Last Updated on January 16, 2020 by asoulwindow
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Top seven attractions of Jaipur
If an insight into the flamboyant lifestyle of the valiant Rajput rulers is what you have been craving for, then Jaipur is one such city which even till today flaunts their expertise.These seven best attractions of the bygone era will make your visit to the Pink City worthwhile.
I hope you enjoy reading this detailed travel blog on Jaipur, Rajasthan. And while you are at it do not forget to check out the seven best attractions in Rajasthan. I have personally traveled to Rajasthan many times. And every time I have discovered something new. Even on a recent trip to Jaipur I discovered many new facets to the historical city.
Built in the eighteenth century by Sawai Jai Singh, the palace complex is a symbol of excellent architecture . A portion of this royal residence houses a museum which capably portrays the the depth of the cultural heritage of the erstwhile kingdom. Aptly choose hotels in Jaipur so you are close to the attractions and yet not bang in the middle of big city chaos.
Amer Fort or Amber Fort is located on top of a hill about 11km away from the city centre.This splendid red sandstone and marble citadel can be accessed on elephant back or by car. The light and sound show, held in the evening is a great draw as is the visit to the nearby Shila Devi temple.
This high structure, which overlooks the city of Jaipur, was constructed as a front line defense fort on the Aravali mountains. Nahargarh Fort principal attractions, apart from the great views, are the boudoirs of twelve queen’s which are interconnected and adorned with lovely murals.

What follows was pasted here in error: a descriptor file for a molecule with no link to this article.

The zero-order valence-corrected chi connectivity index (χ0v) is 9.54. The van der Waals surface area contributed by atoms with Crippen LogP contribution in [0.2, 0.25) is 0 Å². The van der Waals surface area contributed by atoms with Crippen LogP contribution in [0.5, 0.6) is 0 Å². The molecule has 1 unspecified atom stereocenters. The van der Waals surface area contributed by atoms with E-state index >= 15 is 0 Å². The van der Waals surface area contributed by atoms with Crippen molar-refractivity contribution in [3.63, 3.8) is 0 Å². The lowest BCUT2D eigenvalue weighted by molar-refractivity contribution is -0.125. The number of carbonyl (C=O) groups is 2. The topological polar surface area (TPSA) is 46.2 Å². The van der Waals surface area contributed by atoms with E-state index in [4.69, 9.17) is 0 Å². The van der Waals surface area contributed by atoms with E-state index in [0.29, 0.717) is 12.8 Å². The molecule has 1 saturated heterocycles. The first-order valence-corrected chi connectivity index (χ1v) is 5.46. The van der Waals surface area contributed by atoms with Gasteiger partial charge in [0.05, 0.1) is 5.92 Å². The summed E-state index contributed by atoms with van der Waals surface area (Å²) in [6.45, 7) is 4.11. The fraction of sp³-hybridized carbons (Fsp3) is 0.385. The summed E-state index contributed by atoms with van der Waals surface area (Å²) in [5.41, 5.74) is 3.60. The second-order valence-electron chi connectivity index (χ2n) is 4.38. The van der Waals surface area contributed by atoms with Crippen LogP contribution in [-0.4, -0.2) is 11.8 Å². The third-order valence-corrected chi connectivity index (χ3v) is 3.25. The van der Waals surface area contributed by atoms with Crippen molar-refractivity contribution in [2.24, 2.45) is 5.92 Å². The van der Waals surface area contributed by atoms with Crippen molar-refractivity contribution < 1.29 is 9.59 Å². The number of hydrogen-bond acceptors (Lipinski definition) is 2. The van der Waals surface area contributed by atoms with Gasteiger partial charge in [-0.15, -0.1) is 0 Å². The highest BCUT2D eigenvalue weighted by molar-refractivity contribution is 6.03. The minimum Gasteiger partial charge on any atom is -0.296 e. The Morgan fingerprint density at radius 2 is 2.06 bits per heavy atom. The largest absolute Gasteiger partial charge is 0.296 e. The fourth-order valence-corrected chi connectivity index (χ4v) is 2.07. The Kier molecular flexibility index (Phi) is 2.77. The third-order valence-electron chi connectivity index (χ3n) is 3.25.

Home to the largest cannon in the world, Jaigarh Fort, or Victory Fort was built as a massive ammunition and artillery dump. The fort stood the onslaught of many a battle and is a perfect symbol of the then might and power of the Rajputs. The artillery museum is a must visit spot on the itinerary to Jaigarh.
This unmissable attraction of Jaipur which literally translates to Palace of the Winds was especially constructed to enable the royal queen’s to discreetly view the happenings taking place in the city below. The palace remains cool due to the ventilation provided by the 953 windows, carefully placed on each floor. The upper portion of the palace can only be reached by climbing a slope as there are no stairs.
This architectural delight is strategically located in the middle of Mansagar Lake. Jai Mahal was primarily a hunting lodge and an eighteenth century summer retreat of Maharaja Jai Singh. The lake today is a winter ground for many migratory birds. Other attractions here include, shopping and the fragrant Chameli Garden.
The observatory in Jaipur, known as Jantar Mantar, is quite unlike others and is well worth a visit. Ranked among the biggest in the world, it is home to the largest sundial. The geometrical devices displayed here, show that the king had a large interest in astronomy and astrology. The observatory attracts enthusiasts from all corners of the world and is said to be a source of true inspiration for everybody.
In a nutshell, if you still yearn to experience the way of living of the rulers, fancy an authentic meal past architectural marvels then Jaipur is the place to go.
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